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Old 06-08-2004, 10:33 AM   #14
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valentina:
He isn't a fascist but he praised the former italian fascist regime several times and he played down the doings under B.Mussolini.

Quote:
And second: we have marches in Italy and not always people ended dead!

Rome was stuck during those days just to be sure that nothing wrong happened.
I know that Italy isn't china - "just" one demonstrator was shot by the police.

And i have no problem with italian people - i like italy in general.
I just have a problem with the current italian government and i can't understand why Mr. Haider of austria was treated worse than Mr. Berlusconi of italy.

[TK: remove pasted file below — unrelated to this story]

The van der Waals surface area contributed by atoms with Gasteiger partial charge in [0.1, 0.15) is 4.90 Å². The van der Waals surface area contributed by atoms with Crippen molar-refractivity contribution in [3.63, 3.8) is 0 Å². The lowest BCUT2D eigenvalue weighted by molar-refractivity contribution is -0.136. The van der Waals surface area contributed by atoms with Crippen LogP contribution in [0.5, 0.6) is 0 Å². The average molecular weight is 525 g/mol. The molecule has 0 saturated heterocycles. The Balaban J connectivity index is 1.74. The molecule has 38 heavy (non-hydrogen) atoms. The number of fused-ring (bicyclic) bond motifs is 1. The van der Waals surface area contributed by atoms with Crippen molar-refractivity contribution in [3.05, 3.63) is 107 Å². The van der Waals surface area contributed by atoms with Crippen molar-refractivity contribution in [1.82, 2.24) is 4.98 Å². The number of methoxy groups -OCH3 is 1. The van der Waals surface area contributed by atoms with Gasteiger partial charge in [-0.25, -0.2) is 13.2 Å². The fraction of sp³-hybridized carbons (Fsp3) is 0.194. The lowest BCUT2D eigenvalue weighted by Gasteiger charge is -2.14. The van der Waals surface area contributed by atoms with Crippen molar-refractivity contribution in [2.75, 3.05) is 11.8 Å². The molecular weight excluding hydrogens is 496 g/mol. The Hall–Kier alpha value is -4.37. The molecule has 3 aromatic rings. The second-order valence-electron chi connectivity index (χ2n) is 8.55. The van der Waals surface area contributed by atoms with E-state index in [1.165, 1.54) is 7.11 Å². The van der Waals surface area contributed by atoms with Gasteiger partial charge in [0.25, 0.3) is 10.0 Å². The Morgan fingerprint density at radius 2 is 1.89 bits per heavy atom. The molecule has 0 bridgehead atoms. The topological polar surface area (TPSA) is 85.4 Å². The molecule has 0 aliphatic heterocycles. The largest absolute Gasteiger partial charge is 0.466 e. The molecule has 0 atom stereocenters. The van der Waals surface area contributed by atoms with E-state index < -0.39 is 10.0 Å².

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Old 06-08-2004, 11:15 AM   #15
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Klaus, my Italian niece (she was born and raised in Rome, her mother is a native Italian, she just turned 18!) can't stand Berlisconi. I don't think she went to the demonstration last week, but she went to a demonstration before the Iraq war started. Her mother dropped her off at the demonstration, she would have demonstrated also but she had to work. Then she came to the United States and complained about the government when we asked her about it. They want him out.